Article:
The IWF list contains only publicly available web based content and only URLs related to indecent images of children. We have no role regarding peer-to-peer traffic and have never taken any action regarding Pirate Bay as it is outside our
The UK code of practice for the self-regulation of new forms of content on mobiles is available on our website for informational purposes, however, it is not overseen by the IWF nor do we have any role in its implementation.
Unfortunately we do not know why our organisation has been referenced in relation to any action regarding Pirate Bay.
BREIN, the Dutch entertainment industry trade association, has obtained a court order forcing a proxy provider to close down on the grounds that the site facilitated access to a well known file-sharing website.
In January, the Court of the Hague ordered two of the Netherland's largest broadband providers to block the Pirate Bay via both IP and DNS blocking. However, users were still able to access the site via a number of proxy servers, some created
with the purpose of circumventing the blocking regime.
But last week BREIN obtained an injunction requiring the proxy site tpb.dehomies.nl to close down or face a fine of EUR1000 for every day the site remains online. The trade association immediately contacted the operators of a number of other
proxy servers threatening similar legal action if they refuse to close down their services. At least four complied within a week.
In their ongoing efforts to make The Pirate Bay inaccessible, the Hollywood-backed anti-piracy outfit BREIN is now going after the Dutch Pirate Party. BREIN is demanding that the political party ceases operating a proxy site, and is
threatening to sue.
The Pirate Party is not impressed by the demands and has sent BREIN their response as a torrent, fittingly hosted at The Pirate Bay.
Proxy sites sprung up in the Netherlands to work around ISP blocking of The Pirate Bay. In the space of a few days hundreds of individuals setup proxy websites that allow customers of the ISPs to continue using The Pirate Bay.
Countering this move, local anti-piracy outfit BREIN obtained an injunction from the Court of The Hague which instructed the proxy site tpb.dehomies.nl to shut down or face a 1000 euros a day fine. The group is now using this injunction to press
other site owners to do the same.
Last week the local Pirate Party also received a letter from BREIN, demanding the shutdown of their Pirate Bay proxy site hosted at tpb.piratenpartij.nl. However, unlike the site owners that were previously contacted by the group, the Pirate
Party is not caving in. They would rather fight the case in court.
The Party informed BREIN that the proxy site will stay online. To show that The Pirate Bay can be a useful communication tool the Pirate Party sent the letter through a torrent file, hosted on the BitTorrent site at the center of the dispute.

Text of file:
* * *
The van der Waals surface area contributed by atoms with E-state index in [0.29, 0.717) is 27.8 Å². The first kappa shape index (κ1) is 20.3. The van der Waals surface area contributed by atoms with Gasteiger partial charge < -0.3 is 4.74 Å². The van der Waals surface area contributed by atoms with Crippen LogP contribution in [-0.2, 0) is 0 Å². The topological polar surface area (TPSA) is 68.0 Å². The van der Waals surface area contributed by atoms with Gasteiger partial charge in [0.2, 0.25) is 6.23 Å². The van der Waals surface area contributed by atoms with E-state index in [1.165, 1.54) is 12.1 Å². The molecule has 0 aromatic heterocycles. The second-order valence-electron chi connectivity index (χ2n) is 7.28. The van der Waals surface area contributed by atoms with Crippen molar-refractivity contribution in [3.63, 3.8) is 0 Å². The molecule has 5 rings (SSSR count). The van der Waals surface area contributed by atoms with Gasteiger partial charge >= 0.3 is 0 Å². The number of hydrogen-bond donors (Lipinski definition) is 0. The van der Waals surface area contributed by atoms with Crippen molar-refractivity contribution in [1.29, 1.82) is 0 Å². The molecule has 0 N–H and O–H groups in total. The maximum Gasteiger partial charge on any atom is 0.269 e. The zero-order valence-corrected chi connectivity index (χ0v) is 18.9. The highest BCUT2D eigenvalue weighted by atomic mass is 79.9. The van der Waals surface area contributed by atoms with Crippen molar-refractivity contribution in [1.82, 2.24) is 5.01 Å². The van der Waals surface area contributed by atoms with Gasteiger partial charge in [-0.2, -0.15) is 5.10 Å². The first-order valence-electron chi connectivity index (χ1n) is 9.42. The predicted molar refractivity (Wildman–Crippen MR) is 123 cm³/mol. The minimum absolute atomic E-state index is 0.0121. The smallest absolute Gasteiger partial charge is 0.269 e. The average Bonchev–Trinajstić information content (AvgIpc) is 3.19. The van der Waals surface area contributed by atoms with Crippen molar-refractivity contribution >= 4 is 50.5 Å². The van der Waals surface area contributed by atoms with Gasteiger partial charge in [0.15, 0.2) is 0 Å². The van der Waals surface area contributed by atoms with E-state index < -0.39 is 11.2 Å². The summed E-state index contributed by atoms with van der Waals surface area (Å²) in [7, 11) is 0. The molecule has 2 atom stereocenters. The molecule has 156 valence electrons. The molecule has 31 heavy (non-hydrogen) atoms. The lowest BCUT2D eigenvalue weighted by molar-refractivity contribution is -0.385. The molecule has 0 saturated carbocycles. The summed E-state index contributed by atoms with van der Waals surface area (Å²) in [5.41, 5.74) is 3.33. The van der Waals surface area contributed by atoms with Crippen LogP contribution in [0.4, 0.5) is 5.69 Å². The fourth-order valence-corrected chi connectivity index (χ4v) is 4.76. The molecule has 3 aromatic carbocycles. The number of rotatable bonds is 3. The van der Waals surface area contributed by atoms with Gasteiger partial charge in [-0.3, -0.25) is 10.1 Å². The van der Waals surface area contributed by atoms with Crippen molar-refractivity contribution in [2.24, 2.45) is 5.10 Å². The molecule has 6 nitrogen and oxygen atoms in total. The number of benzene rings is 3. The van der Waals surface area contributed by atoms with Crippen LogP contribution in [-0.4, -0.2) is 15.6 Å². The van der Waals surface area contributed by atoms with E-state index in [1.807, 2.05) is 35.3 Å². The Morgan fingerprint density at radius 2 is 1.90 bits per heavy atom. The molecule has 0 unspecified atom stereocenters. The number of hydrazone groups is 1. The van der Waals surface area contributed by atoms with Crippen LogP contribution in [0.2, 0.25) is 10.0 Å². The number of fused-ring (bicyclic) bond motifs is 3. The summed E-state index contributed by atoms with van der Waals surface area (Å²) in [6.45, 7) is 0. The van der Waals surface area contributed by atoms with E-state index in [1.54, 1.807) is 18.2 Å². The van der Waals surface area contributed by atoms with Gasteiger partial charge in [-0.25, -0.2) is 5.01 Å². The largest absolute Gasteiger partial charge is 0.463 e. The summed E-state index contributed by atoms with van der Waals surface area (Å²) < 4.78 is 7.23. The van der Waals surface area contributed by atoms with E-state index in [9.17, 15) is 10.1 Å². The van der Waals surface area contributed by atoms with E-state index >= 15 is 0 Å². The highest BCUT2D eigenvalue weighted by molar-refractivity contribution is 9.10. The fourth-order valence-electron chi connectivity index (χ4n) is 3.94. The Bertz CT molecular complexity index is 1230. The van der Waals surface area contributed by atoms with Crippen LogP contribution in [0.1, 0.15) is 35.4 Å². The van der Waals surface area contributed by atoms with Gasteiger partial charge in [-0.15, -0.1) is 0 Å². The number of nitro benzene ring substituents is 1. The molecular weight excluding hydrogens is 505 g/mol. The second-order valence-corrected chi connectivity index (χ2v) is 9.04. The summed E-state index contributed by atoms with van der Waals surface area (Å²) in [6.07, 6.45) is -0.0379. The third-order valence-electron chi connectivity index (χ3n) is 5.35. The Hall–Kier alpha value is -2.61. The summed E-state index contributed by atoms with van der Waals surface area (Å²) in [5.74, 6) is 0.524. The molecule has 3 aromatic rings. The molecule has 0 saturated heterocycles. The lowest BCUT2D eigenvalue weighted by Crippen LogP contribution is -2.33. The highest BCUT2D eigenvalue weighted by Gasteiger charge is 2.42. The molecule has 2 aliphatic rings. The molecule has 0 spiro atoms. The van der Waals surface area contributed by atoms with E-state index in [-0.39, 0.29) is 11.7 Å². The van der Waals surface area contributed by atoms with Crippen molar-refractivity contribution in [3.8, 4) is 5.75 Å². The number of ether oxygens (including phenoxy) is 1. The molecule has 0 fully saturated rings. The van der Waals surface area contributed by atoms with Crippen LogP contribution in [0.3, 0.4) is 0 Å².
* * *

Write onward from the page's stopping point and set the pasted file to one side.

The demands are ridiculous, Pirate Party chairman Dirk Poot told TorrentFreak:
A private lobbying organization should not be allowed to be the censor of the Dutch internet. We were also amazed to find an ex-parte decision attached, threatening Dutch minors with EUR1000 per day fines for operating their proxy. If we would
have yielded, their trick would immediately be played out against numerous other private citizens.
Last week the Dutch Pirate Party refused to cave in to the demands of Hollywood-backed anti-piracy group BREIN, who ordered the political party to take their Pirate Bay proxy offline. As expected, BREIN didn't let the case rest.The group obtained
an injunction from the Court of The Hague which ordered the Pirates to shutter the proxy within 6 hours, or face a fine of 10,000 euros per day.
So the Pirate Party kept the proxy site offline and consulted with lawyers to see what steps could be taken next. However, BREIN wasn't sitting still either and asked the Court of The Hague for a new injunction, specifically naming the Pirate
This injunction was issued, and the court orders the Pirates to take the proxy offline within 6 hours, or face a penalty of 10,000 euro per day. BREIN successfully argued that the proxy is an immediate threat to the effectiveness of the ISP
blockade, and submitted tweets of Pirate Party chairman who confirmed how much traffic the site received.
Faced with huge fines, the Dutch Pirate Party saw no other option than to take the proxy offline, replacing it with a list of tip and alternative proxies. Monday the Pirate Party will file a request to overturn the injunction, meaning that while
BREIN won the first battle, the war is far from over.